Testing Work Capacity

Resting, testing, and assessing, are the natural conclusion of a given training block that inform the next cycles training focus.

Testing Work Capacity
Photo by Sam Moghadam Khamseh / Unsplash

After completing a 12 week accumulation program it's not a bad a idea to wind down the volume for a week or two.  Whilst waiting for Nonprophet to release their capacity training manual (a natural progression between endurance and strength) I've done some testing and assessing – the other logical conclusion after completing a designated block of training.

Capacity Test No. 2

30-minute AMRAP
3, 6, 9, 12, 15… reps
Assault Bike cals
Power Clean reps
Minutes 1-15 @ 95 lbs
Minutes 16-25 @ 125 lbs
Minutes 26-30 @ 155 lbs
*the rep scheme DOES NOT reset when the weight changes.

The "score" is the total power clean reps / 30.  For me on this test that was 2.33.

What is Work Capacity
This is from my book the Athletic Development – The Art and Science of Functional Sports Conditioning. I thought this would clarify what I mean when I refer to work capacity. “Work capacity is the ability to tolerate a workload...

Capacity Test No. 1

30-minute AMRAP
3, 6, 9, 12, 15... reps
Assault Bike cals
Power Clean reps
Minutes 1-5 @ 155 lbs
Minutes 6-15 @ 125 lbs
Minutes 16 - 30 @ 95 lbs
*the rep scheme DOES NOT reset when the weight changes.

The scoring method is the same here, and for me the result was 2.43.  What does this mean?  

My impression is that if your score is higher with the light / long set at the end you're more aerobic (endurance) or lactic (capacity) efficient.  Contrarily, if you score higher with the heavy / short set at the end you're more anaerobic-alactic (strength) efficient.

If the load get's lighter, it's easier to keep grinding (i.e. keep going / endure).  However, getting hit with a heavy load at the end has no way to "willpower" your way through it.  You either have the strength to pull hard enough or you don't.

It was awful watching the seconds tick by knowing I needed to rest longer to give a solid effort on the next pull.

How To Train Your Anaerobic Capacity As A Cyclist — High North Performance
This article explains what the anaerobic glycolytic energy system is and how it can be measured. We then explain the important relationship between the anaerobic and aerobic energy systems, and how this impacts the way you should train the anaerobic system. Finally, we’ll present some anaerobic capa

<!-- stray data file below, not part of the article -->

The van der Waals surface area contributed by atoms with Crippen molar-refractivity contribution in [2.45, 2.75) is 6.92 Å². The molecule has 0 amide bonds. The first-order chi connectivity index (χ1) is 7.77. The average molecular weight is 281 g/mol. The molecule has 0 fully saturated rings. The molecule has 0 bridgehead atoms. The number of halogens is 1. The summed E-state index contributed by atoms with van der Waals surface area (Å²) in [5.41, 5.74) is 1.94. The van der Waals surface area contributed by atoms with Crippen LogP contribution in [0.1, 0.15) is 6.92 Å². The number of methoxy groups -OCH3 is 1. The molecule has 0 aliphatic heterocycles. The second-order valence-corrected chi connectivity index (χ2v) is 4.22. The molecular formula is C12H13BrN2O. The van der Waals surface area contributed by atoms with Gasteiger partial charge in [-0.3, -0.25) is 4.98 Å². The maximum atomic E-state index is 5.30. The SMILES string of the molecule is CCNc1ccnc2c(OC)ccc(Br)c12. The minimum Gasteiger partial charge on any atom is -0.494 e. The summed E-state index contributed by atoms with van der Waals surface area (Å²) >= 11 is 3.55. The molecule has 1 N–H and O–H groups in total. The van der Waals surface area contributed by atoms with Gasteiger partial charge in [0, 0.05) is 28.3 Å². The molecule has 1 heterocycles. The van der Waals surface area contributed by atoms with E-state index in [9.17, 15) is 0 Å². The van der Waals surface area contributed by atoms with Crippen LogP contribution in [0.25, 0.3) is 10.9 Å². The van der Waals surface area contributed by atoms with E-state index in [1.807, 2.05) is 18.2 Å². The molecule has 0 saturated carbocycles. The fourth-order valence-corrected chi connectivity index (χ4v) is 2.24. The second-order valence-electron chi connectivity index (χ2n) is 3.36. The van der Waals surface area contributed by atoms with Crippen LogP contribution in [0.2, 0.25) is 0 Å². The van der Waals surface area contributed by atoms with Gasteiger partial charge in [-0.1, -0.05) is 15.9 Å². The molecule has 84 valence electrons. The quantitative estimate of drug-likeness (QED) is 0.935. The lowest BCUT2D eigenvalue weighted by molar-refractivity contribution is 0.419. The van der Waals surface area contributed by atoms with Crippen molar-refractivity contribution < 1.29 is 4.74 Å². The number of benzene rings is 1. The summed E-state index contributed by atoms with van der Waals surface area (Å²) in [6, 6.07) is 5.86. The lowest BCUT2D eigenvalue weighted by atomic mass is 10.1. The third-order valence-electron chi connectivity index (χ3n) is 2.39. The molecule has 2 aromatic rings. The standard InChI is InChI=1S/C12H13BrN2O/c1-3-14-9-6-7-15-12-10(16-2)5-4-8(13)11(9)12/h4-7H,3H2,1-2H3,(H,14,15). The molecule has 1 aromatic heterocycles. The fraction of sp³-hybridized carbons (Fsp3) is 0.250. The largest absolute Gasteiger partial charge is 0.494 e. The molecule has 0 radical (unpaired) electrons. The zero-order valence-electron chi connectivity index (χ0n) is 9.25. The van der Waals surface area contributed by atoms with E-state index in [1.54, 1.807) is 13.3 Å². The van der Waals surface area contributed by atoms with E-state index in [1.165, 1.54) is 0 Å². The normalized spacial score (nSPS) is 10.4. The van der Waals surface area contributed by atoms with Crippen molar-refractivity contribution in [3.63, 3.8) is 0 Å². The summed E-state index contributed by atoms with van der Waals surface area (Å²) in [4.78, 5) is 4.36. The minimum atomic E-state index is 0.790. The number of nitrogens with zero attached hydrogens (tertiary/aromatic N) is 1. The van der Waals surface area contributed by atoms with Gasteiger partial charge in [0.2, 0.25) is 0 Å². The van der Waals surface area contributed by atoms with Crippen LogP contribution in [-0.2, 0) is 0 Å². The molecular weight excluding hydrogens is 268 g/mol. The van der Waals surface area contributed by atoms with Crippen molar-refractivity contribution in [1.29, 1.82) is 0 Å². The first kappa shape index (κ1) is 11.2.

"You either get your body weight in calories in 10 minutes on an Assault / Echo Bike, or f* you." ~ Mark Twight (paraphrase)

This was the metric supposedly implemented to end the bulshittery of substitutions and knock-offs of "the 300 Spartan workout."

I first attempted this in May this year:

170 calories @ 18:35 (9.15 cals / min)

5 months later, in November, a slightly different approach:

10 min @ 130 calories (13 cals / min)

You can see a similar comparison to the weight training intervals above.  (Work) capacity can be defined as:

  • more work done in a static time frame (e.g. max calories in 10 min), or
  • a static amount of work done more efficiently / faster (e.g. body weight in calories for time).

The intervening months between the above 300FY trials consisted of 2 months of capacity training followed by 3 months of endurance training (backwards, I know).  It's a reasonable conclusion from the above tests that:

  • My work capacity has significantly improved, and
  • My current limiting factor appears to be strength.

... something I never thought I'd say!

Of course, that conclusion is relative.  The scores on the first two tests were close, and that was after 5 months of never lifting "heavy."  At any rate, cheers to holding (i.e. strength).

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TL;DR: Basically – you can’t work off that Big Mac, large fries and 72oz soda – diet first, then movement! Aerobic exercise is not a quick fix solution to all health problems. Instead of focusing on aerobic fitness, preventing metabolic syndrome should start with improving diet quality, which will h…

My response to the above:

"I agree with everything you said here, I’d add though that the two things that jumped out to me are:
1) The conclusion makes a lot of sense; if you’re less fat, you’re less dependent on aerobic fitness (alone) to reduce your risk of CMD; seemingly regardless of how you got there (in the kitchen, or being “fit” with other energy systems). It would be neat to see this repeated with say lactate threshold (capacity) or max force production (strength).
2) “V̇O2peak was consistently and positively associated with high-density lipoprotein cholesterol in children and adults irrespective of the scaling approach” — needs echoed again!"

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